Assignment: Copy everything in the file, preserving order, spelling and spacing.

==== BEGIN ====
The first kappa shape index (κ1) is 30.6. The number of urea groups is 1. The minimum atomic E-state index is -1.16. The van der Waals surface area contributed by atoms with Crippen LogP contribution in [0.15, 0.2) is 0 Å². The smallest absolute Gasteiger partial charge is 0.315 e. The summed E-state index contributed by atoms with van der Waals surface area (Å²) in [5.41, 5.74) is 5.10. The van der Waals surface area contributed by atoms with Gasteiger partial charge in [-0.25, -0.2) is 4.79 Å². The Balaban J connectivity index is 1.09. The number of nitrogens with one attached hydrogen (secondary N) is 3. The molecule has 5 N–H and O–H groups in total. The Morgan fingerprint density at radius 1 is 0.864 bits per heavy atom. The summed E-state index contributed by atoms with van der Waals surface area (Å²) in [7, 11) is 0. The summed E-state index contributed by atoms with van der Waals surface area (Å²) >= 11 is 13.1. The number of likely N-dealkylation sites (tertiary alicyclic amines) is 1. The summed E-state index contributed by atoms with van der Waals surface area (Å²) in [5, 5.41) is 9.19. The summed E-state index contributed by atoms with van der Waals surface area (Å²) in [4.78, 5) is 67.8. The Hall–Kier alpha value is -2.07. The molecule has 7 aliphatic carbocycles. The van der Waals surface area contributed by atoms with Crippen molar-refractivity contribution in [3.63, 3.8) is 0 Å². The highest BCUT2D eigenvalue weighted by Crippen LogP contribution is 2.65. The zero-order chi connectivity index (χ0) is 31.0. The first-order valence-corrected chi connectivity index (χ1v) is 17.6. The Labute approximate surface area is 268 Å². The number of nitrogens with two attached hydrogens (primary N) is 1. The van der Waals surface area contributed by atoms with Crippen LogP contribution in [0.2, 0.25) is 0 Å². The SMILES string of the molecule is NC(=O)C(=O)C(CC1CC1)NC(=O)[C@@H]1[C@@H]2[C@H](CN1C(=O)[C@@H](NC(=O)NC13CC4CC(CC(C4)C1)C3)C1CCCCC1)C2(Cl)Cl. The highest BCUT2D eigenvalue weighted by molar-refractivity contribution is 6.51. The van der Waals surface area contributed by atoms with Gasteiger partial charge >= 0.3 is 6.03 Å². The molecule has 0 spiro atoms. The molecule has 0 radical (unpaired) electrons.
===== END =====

The first kappa shape index (κ1) is 30.6. The number of urea groups is 1. The minimum atomic E-state index is -1.16. The van der Waals surface area contributed by atoms with Crippen LogP contribution in [0.15, 0.2) is 0 Å². The smallest absolute Gasteiger partial charge is 0.315 e. The summed E-state index contributed by atoms with van der Waals surface area (Å²) in [5.41, 5.74) is 5.10. The van der Waals surface area contributed by atoms with Gasteiger partial charge in [-0.25, -0.2) is 4.79 Å². The Balaban J connectivity index is 1.09. The number of nitrogens with one attached hydrogen (secondary N) is 3. The molecule has 5 N–H and O–H groups in total. The Morgan fingerprint density at radius 1 is 0.864 bits per heavy atom. The summed E-state index contributed by atoms with van der Waals surface area (Å²) in [7, 11) is 0. The summed E-state index contributed by atoms with van der Waals surface area (Å²) >= 11 is 13.1. The number of likely N-dealkylation sites (tertiary alicyclic amines) is 1. The summed E-state index contributed by atoms with van der Waals surface area (Å²) in [5, 5.41) is 9.19. The summed E-state index contributed by atoms with van der Waals surface area (Å²) in [4.78, 5) is 67.8. The Hall–Kier alpha value is -2.07. The molecule has 7 aliphatic carbocycles. The van der Waals surface area contributed by atoms with Crippen molar-refractivity contribution in [3.63, 3.8) is 0 Å². The highest BCUT2D eigenvalue weighted by Crippen LogP contribution is 2.65. The zero-order chi connectivity index (χ0) is 31.0. The first-order valence-corrected chi connectivity index (χ1v) is 17.6. The Labute approximate surface area is 268 Å². The number of nitrogens with two attached hydrogens (primary N) is 1. The van der Waals surface area contributed by atoms with Crippen LogP contribution in [0.2, 0.25) is 0 Å². The SMILES string of the molecule is NC(=O)C(=O)C(CC1CC1)NC(=O)[C@@H]1[C@@H]2[C@H](CN1C(=O)[C@@H](NC(=O)NC13CC4CC(CC(C4)C1)C3)C1CCCCC1)C2(Cl)Cl. The highest BCUT2D eigenvalue weighted by molar-refractivity contribution is 6.51. The van der Waals surface area contributed by atoms with Gasteiger partial charge >= 0.3 is 6.03 Å². The molecule has 0 spiro atoms. The molecule has 0 radical (unpaired) electrons.